The Way You Walk Is the Way You Think
I’ve been following the research of Joe Verghese, MD, who is the recently-appointed head of Geriatrics at Montefiore Medical Center in the Bronx.
Some of his research looks at patterns of walking to predict the onset of dementia. It turns out that people in their 70’s with observable alterations from normal gait are more likely to suffer from non-Alzheimer’s types of cognitive decline than those whose walking is normal.
This insight is extremely interesting to me. But probably not for the reasons that Dr. Verghese might imagine.
(I’m guessing here, but) he might be thinking about the “medical” reasons why someone has changes in gait: compromised circulation, nerve damage, or brain deterioration of the areas involved with movement processing. Any of these conditions would increase the risk for dementia, and altered walking would be an early warning sign of future problems.
That’s important. But one of my deep interests (going back to my days studying dance) is in the meaning of variations of movement quality, even when they’re not related to overt medical pathology.
Movement behavior reflects brain activity. I’m oversimplifying here, but people with limited, inflexible, or ineffective movement capabilities are people whose brains are not being stimulated in diverse ways, with more rigid patterns of nerve signal processing.
The brain of a healthy individual has extraordinary plasticity. You can acquire a new language, master a musical instrument, or learn a new dance step. You can train your brain waves to coordinate themselves with regular mindfulness meditation, or reprogram your emotional reactions with cognitive-behavioral therapy.
All these are healthy signs of adaptable brain mechanisms. When we lose our adaptability our health – in this case our neurological health – plummets.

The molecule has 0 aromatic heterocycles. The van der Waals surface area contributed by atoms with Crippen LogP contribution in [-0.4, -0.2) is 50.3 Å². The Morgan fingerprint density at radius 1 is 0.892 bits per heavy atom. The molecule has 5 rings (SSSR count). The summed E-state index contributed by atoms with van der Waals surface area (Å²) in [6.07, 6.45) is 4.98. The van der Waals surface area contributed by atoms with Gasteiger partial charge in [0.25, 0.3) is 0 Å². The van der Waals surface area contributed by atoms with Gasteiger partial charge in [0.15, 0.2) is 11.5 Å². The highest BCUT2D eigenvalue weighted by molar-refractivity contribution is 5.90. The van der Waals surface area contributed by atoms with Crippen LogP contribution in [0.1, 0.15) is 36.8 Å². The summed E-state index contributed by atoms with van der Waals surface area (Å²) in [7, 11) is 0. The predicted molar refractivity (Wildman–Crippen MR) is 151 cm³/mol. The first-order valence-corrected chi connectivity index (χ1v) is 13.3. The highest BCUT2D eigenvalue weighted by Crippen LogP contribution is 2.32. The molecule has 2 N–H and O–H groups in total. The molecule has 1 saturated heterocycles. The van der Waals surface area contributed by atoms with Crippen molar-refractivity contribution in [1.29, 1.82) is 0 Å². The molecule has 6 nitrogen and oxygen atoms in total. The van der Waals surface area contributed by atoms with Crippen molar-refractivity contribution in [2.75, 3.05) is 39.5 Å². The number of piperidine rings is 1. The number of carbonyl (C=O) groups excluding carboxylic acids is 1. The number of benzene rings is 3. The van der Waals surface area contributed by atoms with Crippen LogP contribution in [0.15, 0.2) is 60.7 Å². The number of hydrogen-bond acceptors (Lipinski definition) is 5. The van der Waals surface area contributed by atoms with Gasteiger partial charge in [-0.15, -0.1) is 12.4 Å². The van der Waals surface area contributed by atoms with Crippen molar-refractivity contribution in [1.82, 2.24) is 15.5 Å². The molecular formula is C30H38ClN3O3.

My research plan would be to see if individuals who have an altered pattern of gait can learn (or re-learn) to walk with more grace, balance and flow. And if they can, does the learning process protect them from dementia?
Naturally, when most scientists talk about walking speed and physical exercise, they relate them to basic physiological variables such as muscle strength and heart and lung capacity.
Those measures of physical fitness are important. But walking speed also reflects movement skill.
We all learn to walk early in childhood. Soon thereafter, the organizing schemes in the brain and spinal cord that control walking go on auto-pilot. Most of us never again think about the complex movement integration that goes into creating a smooth, efficient pattern of walking.
But I do. And as part of my therapeutic work I often train people in basic movement and postural skills such as walking.
Learning a proper pattern of gait takes stress off the joints of the feet, knees, and low back. It serves as a background for improving your fitness, because all of your movements become more efficient.
But equally importantly, movement skills training stimulates your brain. That’s at the core of building health, enjoying life, and preventing dementia.